BROWN v. BMW OF NORTH AMERICA, LLC et al

Filing 97

ORDER granting BMW AG's 65 Motion to Dismiss for Lack of Jurisdiction and DISMISSES Ms. Brown's claims against BMW AG WITHOUT PREJUDICE for lack of personal jurisdiction. No partial final judgment shall issue at this time. (See Order). Signed by Judge Jane Magnus-Stinson on 2/4/2016. (MAC)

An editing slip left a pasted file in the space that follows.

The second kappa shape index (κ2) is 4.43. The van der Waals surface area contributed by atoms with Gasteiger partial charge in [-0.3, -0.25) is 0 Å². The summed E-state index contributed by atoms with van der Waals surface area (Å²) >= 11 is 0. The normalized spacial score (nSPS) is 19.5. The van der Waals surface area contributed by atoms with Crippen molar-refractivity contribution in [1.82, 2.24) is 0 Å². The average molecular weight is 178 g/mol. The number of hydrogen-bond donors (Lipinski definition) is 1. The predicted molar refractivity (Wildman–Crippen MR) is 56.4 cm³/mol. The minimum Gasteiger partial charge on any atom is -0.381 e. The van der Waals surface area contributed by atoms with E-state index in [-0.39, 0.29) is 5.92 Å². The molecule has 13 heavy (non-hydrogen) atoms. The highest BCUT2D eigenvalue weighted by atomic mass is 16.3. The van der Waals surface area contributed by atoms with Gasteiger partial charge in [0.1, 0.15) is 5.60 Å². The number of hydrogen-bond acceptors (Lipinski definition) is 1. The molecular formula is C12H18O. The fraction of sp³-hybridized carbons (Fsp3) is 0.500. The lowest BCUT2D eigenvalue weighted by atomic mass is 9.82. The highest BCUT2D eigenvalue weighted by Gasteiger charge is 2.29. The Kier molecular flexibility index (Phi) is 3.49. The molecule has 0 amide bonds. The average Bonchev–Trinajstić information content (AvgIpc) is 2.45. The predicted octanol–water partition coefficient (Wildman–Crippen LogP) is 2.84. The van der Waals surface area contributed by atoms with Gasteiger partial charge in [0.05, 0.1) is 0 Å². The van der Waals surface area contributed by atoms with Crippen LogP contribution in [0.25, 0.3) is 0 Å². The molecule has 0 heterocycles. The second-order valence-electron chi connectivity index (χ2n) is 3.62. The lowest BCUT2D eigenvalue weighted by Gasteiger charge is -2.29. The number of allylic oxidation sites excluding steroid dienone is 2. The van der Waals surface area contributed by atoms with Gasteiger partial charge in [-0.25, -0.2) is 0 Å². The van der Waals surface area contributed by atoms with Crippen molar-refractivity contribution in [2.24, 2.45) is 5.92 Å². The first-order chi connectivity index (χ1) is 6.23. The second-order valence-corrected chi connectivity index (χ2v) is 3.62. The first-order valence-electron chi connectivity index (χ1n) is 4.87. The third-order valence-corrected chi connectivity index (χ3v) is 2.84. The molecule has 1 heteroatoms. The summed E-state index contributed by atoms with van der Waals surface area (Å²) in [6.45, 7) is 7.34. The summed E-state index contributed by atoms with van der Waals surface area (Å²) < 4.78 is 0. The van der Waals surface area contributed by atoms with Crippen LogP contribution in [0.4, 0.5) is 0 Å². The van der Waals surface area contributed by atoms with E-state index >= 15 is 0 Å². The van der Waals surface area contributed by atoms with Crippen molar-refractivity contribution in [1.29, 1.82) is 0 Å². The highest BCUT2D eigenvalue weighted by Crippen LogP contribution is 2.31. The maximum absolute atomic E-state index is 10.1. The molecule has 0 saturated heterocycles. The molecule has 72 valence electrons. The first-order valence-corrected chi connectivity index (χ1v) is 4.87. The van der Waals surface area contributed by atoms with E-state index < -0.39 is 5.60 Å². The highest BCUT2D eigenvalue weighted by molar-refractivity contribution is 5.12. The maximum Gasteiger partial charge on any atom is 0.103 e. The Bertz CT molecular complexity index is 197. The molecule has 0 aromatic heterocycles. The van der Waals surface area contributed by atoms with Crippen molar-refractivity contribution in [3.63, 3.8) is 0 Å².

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UNITED STATES DISTRICT COURT SOUTHERN DISTRICT OF INDIANA INDIANAPOLIS DIVISION MARSHA RUDDELL BROWN, Plaintiff, vs. BMW OF NORTH AMERICA, LLC, BAYERISCHE MOTOREN WERKE AG, Defendants. ) ) ) ) ) ) ) ) ) ) No. 1:14-cv-00931-JMS-DML ORDER Presently pending before the Court is Defendant Bayerische Motoren Werke AG’s (“BMW AG”) Motion to Dismiss for Lack of Personal Jurisdiction. [Filing No. 65.] BMW AG seeks to dismiss Marsha Ruddell Brown’s Third Amended Complaint for negligence arising from injuries sustained in a motor vehicle accident. [Filing No. 42.] For the reasons stated herein, the Court GRANTS BMW AG’s Motion to Dismiss. [Filing No. 65.] I. APPLICABLE LEGAL STANDARD When a defendant moves to dismiss a complaint under Federal Rule of Civil Procedure 12(b)(2), “[t]he plaintiff bears the burden of showing that personal jurisdiction over the defendant exists.” Claus v. Mize, 317 F.3d 725, 727 (7th Cir. 2003). When, as here, the Court “rules on a defendant’s motion to dismiss based on the submission of written materials, without the benefit of an evidentiary hearing . . . the plaintiff ‘need only make out a prima facie case of personal jurisdiction.’” Purdue Research Found. v. Sanofi–Synthelabo, S.A., 338 F.3d 773, 782 (7th Cir. 2003) (quoting Hyatt Int’l. Corp. v. Coco, 302 F.3d 707, 713 (7th Cir. 2002)). Factual disputes, however, are resolved in the plaintiff’s favor. Id. 1 “A federal district court’s personal jurisdiction over a defendant is established in a diversity-jurisdiction case . . . only so long as the defendant is subject to the jurisdiction of a court of general jurisdiction in the state where the district court is located.” Northern Grain Mktg., LLC v. Greving, 743 F.3d 487, 491 (7th Cir. 2014). Indiana Trial Rule 4.4(A) serves as Indiana’s longarm provision and expands personal jurisdiction to the full extent permitted by the Due Process Clause. See LinkAmerica Corp. v. Cox, 857 N.E.2d 961, 965–66 (Ind. 2006). “Thus, the statutory question merges with the constitutional one—if [Indiana] constitutionally may exercise personal jurisdiction over a defendant, its long-arm statute will enable it to do so.” Northern Grain, 743 F.3d at 492. “The federal constitutional limits of a court’s personal jurisdiction in a diversity case are found in the Fourteenth Amendment’s due-process clause.” Id. “[F]ederal constitutional law draws a sharp and vital distinction between two types of personal jurisdiction: specific or caselinked jurisdiction, and general or all-purpose jurisdiction.” Abelesz v. OTP Bank, 692 F.3d 638, 654 (7th Cir. 2012). “If the defendant’s contacts are so extensive that it is subject to general personal jurisdiction, then it can be sued in the forum state for any cause of action arising in any place. More limited contacts may subject the defendant only to specific personal jurisdiction, in which case the plaintiff must show that its claims against the defendant arise out of the defendant’s constitutionally sufficient contacts with the state.” uBID, Inc. v. GoDaddy Group, Inc., 623 F.3d 421, 425 (7th Cir. 2010). II. BACKGROUND Ms. Brown makes the following allegation in her Complaint: On September 29, 2012, Ms. Brown’s MINI Cooper (“MINI”) went off the road into a ditch, rolled over, and landed on the roof. [Filing No. 42 at 4.] She made “injurious contact” with 2 the roof of the vehicle due to the design of the seat belt, which caused a fracture on her cervical vertebrae and resulted in partial quadriplegia. [Filing No. 42 at 4.] Ms. Brown subsequently filed a claim for negligence against BMW of North America (“BMW NA”) and BMW AG. [Filing No. 42.] She alleges that BMW AG designed and manufactured the MINI, and that BMW NA, as the wholly owned subsidiary of BMW AG, imports and distributes motor vehicles and parts for BMW AG in the United States and Indiana. [Filing No. 42 at 2-3.] Ms. Brown alleges that BMW AG bears responsibility as the manufacturer of the MINI, and that a properly designed seat belt system would have prevented Ms. Brown from making contact with the roof. [Filing No. 42 at 4-5.] In response to the Complaint, BMW AG filed the pending motion to dismiss for lack of personal jurisdiction. [Filing No. 65.] It alleges that it is a corporation organized and existing under the laws of the Federal Republic of Germany. [Filing No. 66 at 8.] BMW AG submitted a declaration from its in-house legal counsel, Jakob Hoelldobler, in which he attests that BMW AG is a separate and independent legal entity from BMW NA, and that BMW NA is an indirect subsidiary of BMW AG. [Filing No. 66-1 at 3.] Further, the declaration states that BMW AG is not incorporated in Indiana, not qualified to do business in Indiana, and has not filed or sought to file Articles of Incorporation or other qualifications to do business in Indiana. [Filing No. 66 at 8.] It asserts that it has no branch office, authorized agent for service of process, or property of any kind in Indiana. [Filing No. 66 at 8.] Lastly, BMW AG claims that it does not specifically advertise toward residents of Indiana, and has made no direct sales to customers in Indiana. [Filing No. 66 at 8.] In response to the motion, Ms. Brown provides two pieces of evidence, BMW AG’s 2014 Financial Statement and BMW AG’s 2014 Annual Report. [Filing No. 82 at 4-6; Filing No. 821.] She also cites to various BMW websites in her brief to support her allegations. [Filing No. 3 82-2.] Ms. Brown states that in 2014, BMW AG sold more cars in the United States than in Germany, and that such projection is expected to increase by 2015. [Filing No. 82 at 2.] Ms. Brown claims that in its Annual Report, BMW AG recognizes the likelihood of being “involved in actions like this one.” [Filing No. 82 at 3; Filing No. 82-2.] Although she claims she cannot determine “the revenue BMW AG earned from its sale of cars and motorcycles in Indiana,” Ms. Brown states that she is able to extrapolate the amount that BMW AG earned from the United States. [Filing No. 82 at 4.] She also lists the names and addresses of the BMW dealerships located in Indiana. [Filing No. 82 at 4-5.] Lastly, Ms. Brown claims that the BMW dealerships give their customers the opportunity “to go to Munich, Germany, BMW AG’s headquarters, [to] pick up their car and tour Europe for fourteen days,” although she further contends that “there is no way of knowing how many customers in Indiana have taken that option . . . .” [Filing 82 at No. 5-6.] The parties dispute whether the foregoing is sufficient for this Court to exercise personal jurisdiction over BMW AG. III. DISCUSSION BMW AG moves to dismiss Ms. Brown’s Third Amended Complaint on the basis that it is not subject to this Court’s personal jurisdiction. [Filing No. 66 at 5.] BMW AG claims that 1) general jurisdiction does not exist because it is not “at home” in Indiana, [Filing No. 66 at 13], and 2) specific jurisdiction does not exist because BMW AG does not have minimum contacts in Indiana and it did not purposely avail itself of the privileges of conducting activities within Indiana, 4 [Filing No. 66 at 16]. 1 In response, Ms. Brown does not address whether general or specific jurisdiction exists over BMW AG, and instead argues that this Court has personal jurisdiction pursuant to Indiana Trial Rule 4.4(A)(1) and (3). [Filing No. 82 at 6-7.] Because the analysis of general jurisdiction and specific jurisdiction invoke distinct legal principles, the Court will address the parties’ arguments in terms of general jurisdiction and specific jurisdiction as BMW AG did. A. General Jurisdiction BMW AG argues that it has no meaningful contacts in Indiana. [Filing No. 66 at 9.] It asserts that it is incorporated and maintains its principal place of business in Munich, Germany, and does not operate a place of business in Indiana. [Filing No. 66 at 9.] It further argues that it does not maintain an office, conduct business, or sell any of its products in Indiana, and that it is not licensed to do business and does not have a registered agent in Indiana. [Filing No. 66 at 910.] It claims that BMW NA is an indirect subsidiary of BMW AG, and that both companies are separate legal entities that run separate operations and maintain separate assets. Because of its business structure, BMW AG contends that the forum contacts of BMW NA cannot be imputed to BMW AG simply because it is a parent corporation. [Filing No. 66 at 15.] In response, Ms. Brown does not respond to BMW AG’s general jurisdiction arguments, and instead argues that personal jurisdiction exists over BMW AG because of Indiana’s long-arm statute, Indiana Trial Rule 4.4(A). [Filing No. 82 at 7-9.] Ms. Brown generally alleges that BMW 1 BMW AG raises a third argument, that to exercise personal jurisdiction over BMW AG would be unreasonable and would offend the traditional notions of fair play and substantial justice. [Filing No. 66 at 19.] However, the Court need not address this issue since, as will be discussed, it finds that neither general jurisdiction nor specific jurisdiction exists over BMW AG. 5 AG is connected to various BMW dealerships in Indiana because of the revenue that it makes from selling those vehicles in Indiana. [Filing No. 82 at 2-4.] In reply, BMW AG reiterates many of its arguments and states that Ms. Brown has not demonstrated a prima facie case of personal jurisdiction. [Filing No. 85 at 1.] BMW AG argues that Ms. Brown makes no attempt to respond to its general jurisdiction arguments and that she conflates the law of general and specific jurisdiction. [Filing No. 85 at 2.] Moreover, BMW AG reiterates that Mr. Hoelldobler’s declaration demonstrates that no general jurisdiction exists because it is not “at home” in Indiana and has no meaningful contacts with Indiana. [Filing No. 85 at 2.] Lastly, BMW AG argues that Ms. Brown makes no attempt to rebut any of BMW AG’s arguments, and has not pled or offered an alter ego theory to tie BMW AG with the BMW dealerships in Indiana. [Filing No. 85 at 3.] Unlike specific jurisdiction, general jurisdiction permits a defendant to be sued in the forum state regardless of the subject matter of the litigation. Purdue, 338 F.3d at 787. “General jurisdiction is permitted only where the defendant has ‘continuous and systematic general business contacts’ with the forum” that it would be “fundamentally fair to require it to answer in [that forum] in any litigation arising out of any transaction or occurrence taking place anywhere in the world.” Id. (original emphasis) (citing Helicopteros Nacionales de Colombia, S.A. v. Hall, 466 U.S. 408, 416 (1984)). Defendant’s “affiliations with the state [must be] so ‘continuous and systematic’ as to render them essentially at home in the forum State.” Goodyear Dunlop Tires Operations, S.A. v. Brown, 131 S.Ct. 2846, 2851 (2011) (citing Int’l. Shoe Co. v. State of Wash., Office of Unemployment Compensation and Placement, 326 U.S. 310, 317 (1945)). The general jurisdiction standard is rigorous because “the consequences can be severe: if a defendant is subject to general jurisdiction in a state, then it may be called into court there to answer for any alleged wrong, 6 committed in any place, no matter how unrelated to the defendant’s contacts with the forum.” uBID, 623 F.3d at 426. BMW AG argues that it is a separate entity from BMW NA, and that it maintains no contacts in Indiana. In turn, Ms. Brown does not respond to BMW AG’s argument that no general jurisdiction exists. Rather, she relies on Indiana’s long-arm statute to argue that personal jurisdiction exists over BMW AG and then cites to case law that discusses both specific jurisdiction and general jurisdiction, but makes no effort to argue which legal principle applies. The difference between specific and general jurisdiction is material since “the constitutional requirement for general jurisdiction is ‘considerably more stringent’ than that required for specific jurisdiction.” Purdue, 338 F.3d at 787 (citations omitted). Specific jurisdiction, at the very least, focuses on whether the party has some minimum contacts with the state related to the litigation, whereas general jurisdiction focuses on whether the party has continuous and systematic contacts to render it essentially at home. To the extent that Ms. Brown argues that general jurisdiction exists over BMW AG, the Court finds that no proper basis exists. First, Ms. Brown fails to present sufficient evidence or arguments as to how BMW AG maintains the level of contact with Indiana to support a conclusion that it can be considered “at home” here. She makes no attempt to overcome the presumption that exercising personal jurisdiction over a parent company for the actions of its subsidiaries violates due process. See LinkAmerica, 857 N.E.2d at 968 (discussing that a parent and a subsidiary are independent entities and that clear evidence must be presented to overcome the presumption that exercising jurisdiction over the parent company violates due process); Cent. States, Se. & Sw. Areas Pension Fund v. Reimer Express World Corp., 230 F.3d 934, 944 (7th Cir. 2000) (“Where 7 two corporations are in fact separate, permitting the activities of the subsidiary to be used as a basis for personal jurisdiction over the parent violates this principle and thus due process.”). Second, Ms. Brown merely assumes that BMW AG is somehow connected with the BMW dealerships in Indiana, and that “it knew with absolute certainty that automobiles and motorcycles it designed and manufactured would wind up in Indiana.” [Filing No. 82 at 10.] She wholly fails to present an evidentiary link either to connect BMW NA to any of the BMW dealerships in Indiana, or to support the foregoing assertion of “certain knowledge” by BMW AG. Even if such allegation were true, such a “stream of commerce” argument is insufficient to assert general jurisdiction over a foreign corporation. See Goodyear, 131 S. Ct. 2846, 2851 (2011) (holding that tires made by the parent company’s foreign subsidiaries and placed into the stream of commerce was a “connection so limited between the forum and the foreign corporation” that it was “an inadequate basis for the exercise of general jurisdiction”). Accordingly, the Court concludes that no general jurisdiction exists over BMW AG. B. Specific Jurisdiction BMW AG argues that specific jurisdiction does not exist because it does not have any “jurisdictionally relevant contacts with Indiana,” and that it did not purposely avail itself of any privilege or benefit associated with Indiana. [Filing No. 66 at 16.] BMW AG claims that Mr. Hoelldobler’s declaration demonstrates that BMW AG does not regularly do or solicit business in Indiana, engage in any other persistent course of conduct in Indiana, or derive a substantial revenue or benefit from goods, materials, or services used, consumed, or rendered in Indiana. [Filing No. 66 at 17.] It further argues that Ms. Brown cannot establish that BMW AG purposely availed itself of the privilege of doing business in Indiana because BMW AG does not do business or engage in a persistent course of conduct in Indiana. [Filing No. 66 at 19.] The only connection Ms. Brown 8 has made, BMW AG claims, is that BMW AG manufactured vehicles that were eventually sold in the United States by dealers that are independently owned businesses. [Filing No. 66 at 19.] Ms. Brown’s response, again, does not focus on whether specific jurisdiction exists. She argues that the Court has personal jurisdiction over BMW AG because she was injured in Indiana from a design defect from a vehicle manufactured by BMW AG, a business located outside of Indiana that derives substantial revenue from goods consumed in Indiana. [Filing No. 82 at 7-8.] She argues that “BMW AG knew with absolute certainty that automobiles and motorcycles it designed and manufactured would wind up in Indiana.” [Filing No. 82 at 10.] Ms. Brown further claims that it is “safe to say several hundred BMW vehicles make it to Indiana and several million dollars make it from Indiana to BMW AG’s coffers in Munich,” because Indiana has five BMW dealerships, one motorcycle dealership, and one MINI dealership. [Filing No. 82 at 10-11.] Lastly, Ms. Brown asserts that each BMW dealership offers customers the option to go to Germany to pick up their purchased vehicle, which shows “active involvement of BMW AG in the sale of cars in Indiana.” [Filing No. 82 at 11.] In reply, BMW AG reiterates many of its arguments and claims that Ms. Brown has failed to demonstrate a prima facie case of personal jurisdiction. [Filing No. 85 at 1.] BMW AG argues that Ms. Brown presents no evidence that BMW AG has sold any products to the Indiana dealership where she purchased her vehicle and does not assert that the dealership is owned by BMW AG. [Filing No. 85 at 4.] BMW AG points out that it does not sell products directly to Indiana or to any of its dealerships, but that it sells vehicles to its distributer, BMW NA, which in turn, sells those vehicles to independent dealerships across North America. [Filing No. 85 at 4.] It also argues that personal jurisdiction does not exist simply because Indiana customers may purchase a BMW vehicle by planning a trip to Germany through its website. [Filing No. 85 at 4- 9 5.] BMW AG also argues that the evidence fails to show that there is “something more” than simply placing a product into the stream of commerce with a mere suspicion that it might end up in Indiana. [Filing No. 85 at 5-7.] Moreover, BMW AG claims that Ms. Brown has not proffered any evidence to demonstrate that BMW AG has sufficient contacts to establish specific jurisdiction. [Filing No. 85 at 7-8.] For the Court to exercise specific jurisdiction, the defendant must have purposefully availed itself of the privilege of conducting activities within the forum so that the defendant may reasonably anticipate being haled into court there. Int’l. Shoe, 326 U.S. at 319 (citing Burger King Corp. v. Rudzewicz, 471 U.S. 462, 474-75 (1985)). Due process is satisfied so long as the defendant had “certain minimum contacts” with the forum state such that the “maintenance of the suit does not offend ‘traditional notions of fair play and substantial justice.’” Advanced Tactical Ordnance Sys., LLC v. Real Action Paintball, Inc., 751 F.3d 796, 800-01 (7th Cir. 2014). The relevant contacts are those that center on the relations among the defendant, the forum, and the litigation. Id. (citations omitted). However, “[f]or a State to exercise jurisdiction consistent with due process, the defendant’s suit-related conduct must create a substantial connection with the forum State.” Id. Thus, the relation between the defendant and the forum “must arise out of contacts that the ‘defendant himself ’ creates with the forum . . . .” Id. (original emphasis). On the basis of the record before it, the Court cannot conclude that specific jurisdiction exists. First, Ms. Brown does not specifically assert that BMW AG has sufficient minimum contacts in Indiana or that it purposely availed itself of the benefits of Indiana. Rather, Ms. Brown merely cites to Indiana Trial Rule 4.4(A)(1) and (3) and assumes that her unsubstantiated allegations about BMW AG’s contacts with Indiana satisfy the provisions of the statute and establish personal jurisdiction. Moreover, while Ms. Brown cites to LinkAmerica, 857 N.E.2d at 10 978, acknowledging that, regardless of state law, due process must be met before a court can exercise personal jurisdiction she makes no attempt to apply a due process analysis to this case. Second, and even more compelling, Ms. Brown submitted little evidence to establish a prima facie case of personal jurisdiction over BMW AG. When the Court does not hold an evidentiary hearing to determine personal jurisdiction, 2 as is the case here, the plaintiff needs to make out a prima facie case of personal jurisdiction. See Purdue, 338 F.3d at 782. Accordingly, “[o]nce the defendant has submitted affidavits or other evidence in opposition to the exercise of jurisdiction, the plaintiff must go beyond the pleadings and submit affirmative evidence supporting the exercise of jurisdiction.” Id. at 782-83. BMW AG provided a declaration from its legal counsel as evidence that no personal jurisdiction exists. Ms. Brown, in response, does not offer any relevant evidence that supports personal jurisdiction. Rather, Ms. Brown submits BMW AG’s 2014 Annual Report and 2014 Financial Statement. These reports are insufficient to establish specific personal jurisdiction because the reports make absolutely no connection between BMW AG and Indiana. Within her response brief, Ms. Brown cites to several BMW websites to support her allegations, but again those websites also make no connection between BMW AG and Indiana. Moreover, Ms. Brown admits that she lacks information 3 to know how much BMW AG makes in revenue from Indiana, but rather she assumes that BMW AG must be connected to Indiana because it sells its vehicles to its North American distributor, BMW NA. However, she makes no evidentiary connection between the Indiana dealerships and BMW AG beyond these allegations. Therefore, Ms. Brown fails to satisfy her burden that personal jurisdiction exists over BMW AG. 2 Neither party requested an evidentiary hearing on the instant motion. 3 There is no record that Ms. Brown pursued jurisdictional discovery. 11 Moreover, notably absent from either party’s initial brief is Seventh Circuit precedent that would have been helpful for the Court’s review, particularly where stream of commerce is at the heart of the argument. 4 Dehmlow v. Austin Fireworks, 963 F.2d 941, 947 (7th Cir. 1992) (finding that personal jurisdiction is met where the defendant has “the intent or purpose to serve the market in the forum State, which may be demonstrated by additional conduct of the defendant”); Giotis v. Apollo of the Ozarks, Inc., 800 F.2d 660 (7th Cir. 1986) (finding personal jurisdiction exists over a Missouri fireworks manufacturer which sold fireworks that caused personal injury in Wisconsin, even though the manufacturer sold those fireworks to a Minnesota resident), cert. denied, 479 U.S. 1092 (1987); Nelson by Carson v. Park Industries, Inc., 717 F.2d 1120 (7th Cir. 1983) (permitting Wisconsin courts to exercise personal jurisdiction over a Hong Kong flannel shirt manufacturer whose product caused personal injury in Wisconsin), cert. denied, 465 U.S. 1024 (1984). The sort of evidence presented in the foregoing cases is absent here. Based on the foregoing analysis, the Court finds that Ms. Brown has not met her burden of making a prima facie showing that the Court has personal jurisdiction over BMW AG. 4 The Court notes that in its reply, BMW AG cites to Jennings v. AC Hydraulic A/S, 383 F.3d 546, 551 (7th Cir. 2004) and, in a footnote, to O’Neal v. Bumbo Int’l. Trust, 16 F.Supp.3d. 95 (S.D. Ind. 2014). BMW AG claims that Bumbo stands for the proposition that a foreign manufacturer subjects itself to personal jurisdiction by selling a product via a nationwide distributorship, and that the holding is contrary to law. [Filing No. 85 at 5-6.] BMW AG overstates the holding in Bumbo. In fact, Bumbo acknowledges that Jennings rejected such broad interpretation of stream of commerce. See Bumbo, 16 F.Supp.3d at 958. In Jennings, the plaintiff failed to establish that personal jurisdiction existed over the defendant because the plaintiff did not provide any evidence that the defendant’s products were ever sold in the forum state. Conversely, Bumbo found that personal jurisdiction did exist because the plaintiff provided sufficient evidence to show that the defendant manufacturer knew that its product would wind up in Indiana, although it used a distributor to supply its product to different retailers throughout the United States. Id. at 960 (emphasis added). 12 IV. CONCLUSION For the reasons detailed herein, the Court GRANTS BMW AG’s Motion to Dismiss for Lack of Personal Jurisdiction, [Filing No. 65], and DISMISSES Ms. Brown’s claims against BMW AG WITHOUT PREJUDICE for lack of personal jurisdiction. No partial final judgment shall issue at this time. February 4, 2016 Date: _____________ _______________________________ Hon. Jane Magnus-Stinson, Judge United States District Court Southern District of Indiana Distribution: Thomas Patrick Branigan BOWMAN & BROOKE LLP thomas.branigan@bowmanandbrooke.com Jeffrey T. Gorcyca BOWMAN AND BROOKE, LLP jeffrey.gorcyca@bowmanandbrooke.com Zlatina Georgieva BOWMAN and BROOKE LLP tina.georgieva@bowmanandbrooke.com David V. Scott, Sr. DAVE SCOTT PLC dave@davescottplc.com 13 Blake N. Shelby FROST BROWN TODD LLC bshelby@fbtlaw.com Eric A. Riegner FROST BROWN TODD LLC eriegner@fbtlaw.com Kevin C. Schiferl FROST BROWN TODD LLC kschiferl@fbtlaw.com Chris Allan Moeller KEN NUNN LAW OFFICE chrism@kennunn.com Jeffrey J. Shaw KEN NUNN LAW OFFICE jeffs@kennunn.com Michael W. Phelps KEN NUNN LAW OFFICE mikep@kennunn.com Dean J. Arnold KEN NUNN LAW OFFICE deana@kennunn.com 14